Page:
Updating optical disk storage
DRAM and NOR, and how the NAND flash shortage affects SSD supply and pricing.
Optical disc offers a number of advantages over magnetic storage media. The greater control and focus possible with laser beams (in comparison to tiny magnetic heads) means that more data can be written into a smaller space.
This is how media like CDs, DVDs, and BDs are inserted into and removed from the drive.
The sides of the optical drive have pre-drilled, threaded holes for easy mounting in the 5.25-inch drive bay in the computer case.
Most optical drives also have jumper settings on the back end that define how the motherboard is to recognize the drive when more than one is present.
These settings vary from drive to drive, so check with your optical drive manufacturer for details.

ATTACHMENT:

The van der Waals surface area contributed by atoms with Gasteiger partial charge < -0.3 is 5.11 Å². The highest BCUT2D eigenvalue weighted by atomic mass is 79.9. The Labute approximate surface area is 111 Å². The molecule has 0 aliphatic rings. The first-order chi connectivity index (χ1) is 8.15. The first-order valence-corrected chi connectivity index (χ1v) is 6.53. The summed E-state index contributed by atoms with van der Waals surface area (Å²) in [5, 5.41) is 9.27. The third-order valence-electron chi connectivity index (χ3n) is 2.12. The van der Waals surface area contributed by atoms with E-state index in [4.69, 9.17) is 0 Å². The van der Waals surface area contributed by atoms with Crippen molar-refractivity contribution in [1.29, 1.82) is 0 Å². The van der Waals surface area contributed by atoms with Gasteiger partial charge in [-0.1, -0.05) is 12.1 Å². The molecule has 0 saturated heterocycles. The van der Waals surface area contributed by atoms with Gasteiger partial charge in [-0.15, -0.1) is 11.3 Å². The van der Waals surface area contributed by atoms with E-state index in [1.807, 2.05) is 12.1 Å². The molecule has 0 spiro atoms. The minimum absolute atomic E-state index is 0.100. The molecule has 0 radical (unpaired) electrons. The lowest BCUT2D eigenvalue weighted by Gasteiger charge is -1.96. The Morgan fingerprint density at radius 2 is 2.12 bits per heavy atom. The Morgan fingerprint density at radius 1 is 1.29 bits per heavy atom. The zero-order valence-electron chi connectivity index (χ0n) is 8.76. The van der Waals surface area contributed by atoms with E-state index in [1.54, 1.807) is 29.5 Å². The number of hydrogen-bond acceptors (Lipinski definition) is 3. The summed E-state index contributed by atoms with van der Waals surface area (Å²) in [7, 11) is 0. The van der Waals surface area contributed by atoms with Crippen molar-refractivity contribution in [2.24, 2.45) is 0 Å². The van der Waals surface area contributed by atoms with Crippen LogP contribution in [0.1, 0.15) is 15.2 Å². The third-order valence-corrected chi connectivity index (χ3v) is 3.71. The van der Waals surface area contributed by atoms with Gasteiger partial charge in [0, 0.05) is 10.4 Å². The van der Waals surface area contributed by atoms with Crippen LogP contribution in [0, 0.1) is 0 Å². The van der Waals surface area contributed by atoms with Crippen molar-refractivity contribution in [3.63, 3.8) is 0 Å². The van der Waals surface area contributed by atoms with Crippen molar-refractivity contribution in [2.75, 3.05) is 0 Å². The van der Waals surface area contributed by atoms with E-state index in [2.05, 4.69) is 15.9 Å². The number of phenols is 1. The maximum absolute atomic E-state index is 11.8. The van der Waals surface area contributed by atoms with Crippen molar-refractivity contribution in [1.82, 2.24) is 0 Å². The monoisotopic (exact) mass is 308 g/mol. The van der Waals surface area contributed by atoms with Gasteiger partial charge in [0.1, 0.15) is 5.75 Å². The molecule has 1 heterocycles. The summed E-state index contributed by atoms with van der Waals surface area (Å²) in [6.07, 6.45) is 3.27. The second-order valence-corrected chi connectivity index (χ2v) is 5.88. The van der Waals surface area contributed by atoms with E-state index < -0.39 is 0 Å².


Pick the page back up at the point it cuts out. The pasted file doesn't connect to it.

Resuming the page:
Look no further than this guide for your NAND flash memory essentials.
Your copy includes an in-depth breakdown of SLC, MLC and TLC NAND, a performance and cost comparison of NAND vs.
Emerging standards, such as Blu-ray, offer up to 27 gigabytes (GB) on a single-sided 12-centimeter disc.
The "R" in these formats means "recordable" and the "RW" means "rewritable." For example, DVD-R discs can be written to just once, after which the data on them cannot be changed, only read.
DVD-RW is similar but since it's a rewritable format, you can erase the contents and write new information to it at a later time, as often as you'd like.
DVD ripping software is useful if you need to back up your DVDs to your computer.
Unfortunately, this type of setup isn't ideal for long-term, and you may not even have access to another computer that has a disc drive.